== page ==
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Abstract: TH-PO106

Mouse Model of Local Iron Homeostasis Disruption in AKI

Session Information

  • AKI: Mechanisms - I
    November 02, 2023 | Location: Exhibit Hall, Pennsylvania Convention Center
    Abstract Time: 10:00 AM - 12:00 PM

Category: Acute Kidney Injury

  • 103 AKI: Mechanisms


  • Soofi, Abdul A., University of Michigan Michigan Medicine, Ann Arbor, Michigan, United States
  • Li, Vivie, University of Michigan Michigan Medicine, Ann Arbor, Michigan, United States
  • Beamish, Jeffrey A., University of Michigan Michigan Medicine, Ann Arbor, Michigan, United States
  • Dressler, Greg R., University of Michigan Michigan Medicine, Ann Arbor, Michigan, United States

Iron plays an essential role in many critical biological processes including oxygen transport, cell proliferation, and regeneration. However, when iron is present in excess, it is toxic to the kidneys. Acute kidney injury (AKI) and iron-related disorders are associated with significant morbidity and mortality. Dysregulation of iron homeostasis plays an important pathogenic role in kidney disease, but limited data are available on successful iron targeting therapies in AKI. Ferroportin (FPN) is expressed in the kidney and is known as the iron exporter and central regulator of iron metabolism, but its function in the pathogenesis of AKI still unclear. Through this work, we will determine whether the disruption of local iron homeostasis by selective depletion of FPN in renal proximal tubules cells (PTCs) alters the response to AKI.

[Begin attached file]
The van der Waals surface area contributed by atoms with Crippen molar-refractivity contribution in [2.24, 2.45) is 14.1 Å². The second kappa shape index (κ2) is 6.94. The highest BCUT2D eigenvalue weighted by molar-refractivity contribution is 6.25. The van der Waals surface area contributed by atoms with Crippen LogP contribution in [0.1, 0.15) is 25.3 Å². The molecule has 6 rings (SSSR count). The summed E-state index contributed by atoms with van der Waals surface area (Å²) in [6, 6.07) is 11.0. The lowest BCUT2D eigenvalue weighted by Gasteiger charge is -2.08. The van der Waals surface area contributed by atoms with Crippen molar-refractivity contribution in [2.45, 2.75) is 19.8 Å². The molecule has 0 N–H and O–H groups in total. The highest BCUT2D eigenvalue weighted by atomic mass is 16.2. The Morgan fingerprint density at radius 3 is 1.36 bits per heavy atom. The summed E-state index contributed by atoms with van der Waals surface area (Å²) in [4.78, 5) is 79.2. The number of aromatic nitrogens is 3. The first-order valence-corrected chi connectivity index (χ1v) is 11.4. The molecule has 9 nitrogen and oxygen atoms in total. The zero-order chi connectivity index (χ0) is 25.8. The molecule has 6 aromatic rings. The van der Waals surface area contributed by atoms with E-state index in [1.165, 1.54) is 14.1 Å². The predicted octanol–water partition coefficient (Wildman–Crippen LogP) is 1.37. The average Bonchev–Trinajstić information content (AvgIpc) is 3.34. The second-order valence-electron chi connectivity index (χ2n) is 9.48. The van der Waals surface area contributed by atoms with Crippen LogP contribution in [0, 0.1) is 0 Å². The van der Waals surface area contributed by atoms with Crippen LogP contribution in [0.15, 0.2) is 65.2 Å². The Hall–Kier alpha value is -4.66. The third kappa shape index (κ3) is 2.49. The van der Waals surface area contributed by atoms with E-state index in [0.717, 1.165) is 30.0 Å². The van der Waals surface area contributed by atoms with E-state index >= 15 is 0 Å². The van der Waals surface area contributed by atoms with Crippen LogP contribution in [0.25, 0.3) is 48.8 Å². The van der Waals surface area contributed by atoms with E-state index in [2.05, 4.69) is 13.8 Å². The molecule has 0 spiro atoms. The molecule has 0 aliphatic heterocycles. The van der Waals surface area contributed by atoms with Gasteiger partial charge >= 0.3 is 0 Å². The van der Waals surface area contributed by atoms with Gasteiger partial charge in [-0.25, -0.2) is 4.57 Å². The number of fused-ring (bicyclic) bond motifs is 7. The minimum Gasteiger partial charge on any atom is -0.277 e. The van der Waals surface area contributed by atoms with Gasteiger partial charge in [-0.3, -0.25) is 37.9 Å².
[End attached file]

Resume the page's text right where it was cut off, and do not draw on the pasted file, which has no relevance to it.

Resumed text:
We are testing this hypothesis by generating conditional knockout mice to target iron trafficking proteins and determine their roles in AKI and the molecular and genetic mechanisms regenerating of PTCs. We selectively expressed Cre in PTCs with a Pepck promoter (PepcK-Cre) and confirmed deletion with a red-green reporter (mT/mG) to produce FPNf/f; Pepck-cre; mT/mG (FPN-KO) mice.


FPN-KO mice were generated and deletion of FPN was confirmed. Mutant mice showed no gross morphology or renal phenotype. FPN-OK and controls mice were subjected to either folic acid or renal ischemia-reperfusion models. Blood and tissue samples were collected at 0, 2, 7, and 28 days after injury. Kidney function and iron deposition were measured. Histology, immunohistochemistry, RNA isolation, and immunoblot analysis and qualification were performed. Data indicate that FPN-KO mice subjected to AKI models developed pronounced iron deposition in PTCs. Damaged tubules lead to worsening interstitial fibrosis, ferroptosis, and failure to recover and regenerate injured tubules compared to controls.


Despite the essential role in life, excessive iron is toxic due to its ability to generate reactive oxygen species. Disrupting iron trafficking in PTCs by manipulating the expression of FPN increases AKI severity and impairs recovery. Understanding the molecular mechanisms underlying the regulation of local iron homeostasis and ferroptosis may provide therapeutic strategies for progressive kidney disease and ferroptosis-associated disorders.


  • Other NIH Support